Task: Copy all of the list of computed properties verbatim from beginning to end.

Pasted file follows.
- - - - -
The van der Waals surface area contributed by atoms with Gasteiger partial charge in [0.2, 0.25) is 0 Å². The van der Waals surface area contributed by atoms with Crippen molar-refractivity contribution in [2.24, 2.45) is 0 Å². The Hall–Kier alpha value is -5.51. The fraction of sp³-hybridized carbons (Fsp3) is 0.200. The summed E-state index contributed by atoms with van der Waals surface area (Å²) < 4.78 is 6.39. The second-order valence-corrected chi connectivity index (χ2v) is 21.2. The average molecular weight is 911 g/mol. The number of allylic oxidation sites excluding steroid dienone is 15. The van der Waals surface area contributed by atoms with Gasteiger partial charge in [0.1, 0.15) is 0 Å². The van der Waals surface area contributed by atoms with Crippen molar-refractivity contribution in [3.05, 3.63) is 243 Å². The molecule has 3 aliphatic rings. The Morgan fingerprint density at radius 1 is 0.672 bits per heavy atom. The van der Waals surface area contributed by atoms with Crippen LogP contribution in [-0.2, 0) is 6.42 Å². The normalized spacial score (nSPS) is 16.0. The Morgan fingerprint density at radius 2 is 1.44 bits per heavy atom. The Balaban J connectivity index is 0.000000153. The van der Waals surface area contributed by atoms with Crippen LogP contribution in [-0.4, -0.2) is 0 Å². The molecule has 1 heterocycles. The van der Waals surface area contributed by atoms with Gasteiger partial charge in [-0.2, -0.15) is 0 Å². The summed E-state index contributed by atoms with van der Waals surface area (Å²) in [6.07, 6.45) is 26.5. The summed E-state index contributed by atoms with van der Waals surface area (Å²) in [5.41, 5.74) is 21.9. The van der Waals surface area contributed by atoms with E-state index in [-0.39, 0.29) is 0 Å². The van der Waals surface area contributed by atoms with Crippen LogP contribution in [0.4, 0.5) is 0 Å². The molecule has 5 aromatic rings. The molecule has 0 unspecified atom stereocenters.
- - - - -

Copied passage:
The van der Waals surface area contributed by atoms with Gasteiger partial charge in [0.2, 0.25) is 0 Å². The van der Waals surface area contributed by atoms with Crippen molar-refractivity contribution in [2.24, 2.45) is 0 Å². The Hall–Kier alpha value is -5.51. The fraction of sp³-hybridized carbons (Fsp3) is 0.200. The summed E-state index contributed by atoms with van der Waals surface area (Å²) < 4.78 is 6.39. The second-order valence-corrected chi connectivity index (χ2v) is 21.2. The average molecular weight is 911 g/mol. The number of allylic oxidation sites excluding steroid dienone is 15. The van der Waals surface area contributed by atoms with Gasteiger partial charge in [0.1, 0.15) is 0 Å². The van der Waals surface area contributed by atoms with Crippen molar-refractivity contribution in [3.05, 3.63) is 243 Å². The molecule has 3 aliphatic rings. The Morgan fingerprint density at radius 1 is 0.672 bits per heavy atom. The van der Waals surface area contributed by atoms with Crippen LogP contribution in [-0.2, 0) is 6.42 Å². The normalized spacial score (nSPS) is 16.0. The Morgan fingerprint density at radius 2 is 1.44 bits per heavy atom. The Balaban J connectivity index is 0.000000153. The van der Waals surface area contributed by atoms with Crippen LogP contribution in [-0.4, -0.2) is 0 Å². The molecule has 1 heterocycles. The van der Waals surface area contributed by atoms with Gasteiger partial charge in [-0.2, -0.15) is 0 Å². The summed E-state index contributed by atoms with van der Waals surface area (Å²) in [6.07, 6.45) is 26.5. The summed E-state index contributed by atoms with van der Waals surface area (Å²) in [5.41, 5.74) is 21.9. The van der Waals surface area contributed by atoms with E-state index in [-0.39, 0.29) is 0 Å². The van der Waals surface area contributed by atoms with Crippen LogP contribution in [0.4, 0.5) is 0 Å². The molecule has 5 aromatic rings. The molecule has 0 unspecified atom stereocenters.